From(Amazon link) The Great Barrier Reef (Earth’s largest structure) to the blue whale (our largest mammal), we are surrounded by giant things right here on Earth. But what about space? Our solar system, the Milky Way Galaxy and beyond? Are there supermassive terrestrial planets, massive black holes, supergiant massive stars or other large celestial objects out there?
Here’s a list of the biggest things in the Universe. Spoiler alert, they are all massive galactic superclusters.
Hercules-Corona Borealis Great Wall
What is the single biggest thing in the universe? It is by far, the Hercules-Corona Borealis Great Wall. Officially known as a galactic filament, this group of multiple gravitationally linked galaxy superclusters, was first discovered in November 2013. Astronomers estimate that the Hercules-Corona Borealis Great Wall is about 10 billion light-years away from Earth and 10 billion light-years across. It’s so big that astronomers were only able to estimate the celestial object’s massive size by mapping gamma-ray bursts.
NERD NOTE: A light-year is a measure of distance, not time. One light year is the total distance that a beam of light, moving in a straight line, travels in one year. To obtain an idea of the size of a light-year, take the circumference of the earth (24,900 miles), lay it out in a straight line, multiply the length of the line by 7.5 (the corresponding distance is one light-second), then place 31.6 million similar lines end to end. The resulting distance is almost 6 trillion miles (6,000,000,000,000).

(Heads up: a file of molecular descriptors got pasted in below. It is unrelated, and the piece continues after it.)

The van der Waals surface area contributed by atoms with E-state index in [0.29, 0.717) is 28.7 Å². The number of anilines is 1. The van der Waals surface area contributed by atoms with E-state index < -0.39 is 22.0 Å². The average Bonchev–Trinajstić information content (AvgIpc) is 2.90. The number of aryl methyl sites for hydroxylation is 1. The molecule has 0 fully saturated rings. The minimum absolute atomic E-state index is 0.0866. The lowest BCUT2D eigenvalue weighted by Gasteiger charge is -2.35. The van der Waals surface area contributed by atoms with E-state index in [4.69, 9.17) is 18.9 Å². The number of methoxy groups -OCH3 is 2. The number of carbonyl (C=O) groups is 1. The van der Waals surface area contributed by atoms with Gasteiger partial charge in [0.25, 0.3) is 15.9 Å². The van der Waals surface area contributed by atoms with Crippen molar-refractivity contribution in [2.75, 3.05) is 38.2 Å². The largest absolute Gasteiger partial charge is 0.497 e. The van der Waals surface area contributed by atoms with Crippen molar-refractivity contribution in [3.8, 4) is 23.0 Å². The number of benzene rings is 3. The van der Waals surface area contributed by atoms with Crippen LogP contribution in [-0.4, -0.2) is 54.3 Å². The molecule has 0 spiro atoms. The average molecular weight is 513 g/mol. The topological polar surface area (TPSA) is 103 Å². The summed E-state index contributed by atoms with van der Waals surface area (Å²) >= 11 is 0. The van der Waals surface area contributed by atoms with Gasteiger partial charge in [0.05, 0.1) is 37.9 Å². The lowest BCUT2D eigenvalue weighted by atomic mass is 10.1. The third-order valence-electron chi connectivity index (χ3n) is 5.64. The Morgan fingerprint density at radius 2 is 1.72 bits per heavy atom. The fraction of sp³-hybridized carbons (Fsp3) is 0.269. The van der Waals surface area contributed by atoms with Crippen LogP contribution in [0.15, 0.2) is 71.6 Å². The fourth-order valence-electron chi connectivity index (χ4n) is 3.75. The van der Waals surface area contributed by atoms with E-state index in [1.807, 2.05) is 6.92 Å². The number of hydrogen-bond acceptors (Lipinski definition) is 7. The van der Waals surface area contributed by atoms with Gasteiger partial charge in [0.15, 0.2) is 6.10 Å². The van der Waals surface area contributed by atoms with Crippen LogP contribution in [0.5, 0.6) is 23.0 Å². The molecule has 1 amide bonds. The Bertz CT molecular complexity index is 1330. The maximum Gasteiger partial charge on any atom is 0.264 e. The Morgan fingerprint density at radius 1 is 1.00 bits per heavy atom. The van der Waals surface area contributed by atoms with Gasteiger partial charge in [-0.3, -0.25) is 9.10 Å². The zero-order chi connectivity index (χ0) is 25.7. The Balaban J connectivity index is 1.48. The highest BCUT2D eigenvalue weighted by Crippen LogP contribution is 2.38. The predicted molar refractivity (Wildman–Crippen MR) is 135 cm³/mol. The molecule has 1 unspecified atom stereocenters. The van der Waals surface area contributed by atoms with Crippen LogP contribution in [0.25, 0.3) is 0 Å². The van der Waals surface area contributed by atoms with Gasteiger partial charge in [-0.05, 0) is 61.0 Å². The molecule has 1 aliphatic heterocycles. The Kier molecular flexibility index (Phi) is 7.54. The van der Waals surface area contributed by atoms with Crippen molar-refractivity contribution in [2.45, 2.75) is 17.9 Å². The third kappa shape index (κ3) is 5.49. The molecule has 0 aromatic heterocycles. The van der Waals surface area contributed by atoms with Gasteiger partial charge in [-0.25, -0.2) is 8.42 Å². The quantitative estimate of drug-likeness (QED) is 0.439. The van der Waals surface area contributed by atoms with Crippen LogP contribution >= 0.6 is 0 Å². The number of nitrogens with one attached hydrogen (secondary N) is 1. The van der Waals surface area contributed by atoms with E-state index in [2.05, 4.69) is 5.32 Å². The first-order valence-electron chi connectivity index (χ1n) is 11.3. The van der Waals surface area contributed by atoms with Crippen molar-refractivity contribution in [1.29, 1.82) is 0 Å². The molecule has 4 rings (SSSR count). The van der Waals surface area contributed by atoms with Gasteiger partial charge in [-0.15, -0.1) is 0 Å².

The Giant GRB Ring
Consisting of 9 gamma-ray bursts (GRBs) the Giant GRB Ring was first discovered in 2015 by a research team using the telescopes aboard the Swift Spacecraft observatory. Located about 9.1 billion light years from Earth, the giant celestial object is about 5.6 billion light years wide.
Although it’s over 4 billion years wide, the Huge-LGQ (Huge Large Quasar Group) is currently only the third-largest thing in the observable Universe. First discovered in 2012, the Huge-LQG is a pseudo-structure consisting of 73 distant quasars.
The Giant Arc
Located 9.2 billion light years away from Earth, The Giant Arc is 3.3 billion light years wide and was just recently discovered in 2021. It consists of galaxies, clusters of galaxies, and plenty of gas and cosmic dust. We can’t see The Giant Arc with the naked eye, but if we could, it would be the width of approximately 20 full moons.
Last, but not least, the awkwardly named U1.11 is a large quasar group with an estimated diameter of 2.2 billion light-years. Located about 8.8 million light-years away from Earth, it was discovered in 2011 during the Sloan Digital Sky Survey. U1.11 contains 38 quasars and galactic nuclei with supermassive black holes.
Have You Heard Of These Giant Superclusters Before?
Unless you are actively involved in the space industry or astronomy, the objects on this list probably won’t be all that familiar to you. Thanks to advancements in space astronomy equipment, all the biggest things in the Universe on this list were all discovered after the year 2010.
Other Big Things In The Universe (Besides Galactic Superclusters)
Beyond these massive galactic superclusters, there are other big things and large objects in the observable universe. What are the biggest stars, black holes and other giant objects out there?
- Largest Star: UY Scuti is a hypergiant star with an incredibly large radius that’s estimated to be 1,700 times larger than the sun. It is by far the biggest star in the universe and guaranteed to give you a major skin-melting sunburn if you go anywhere near it.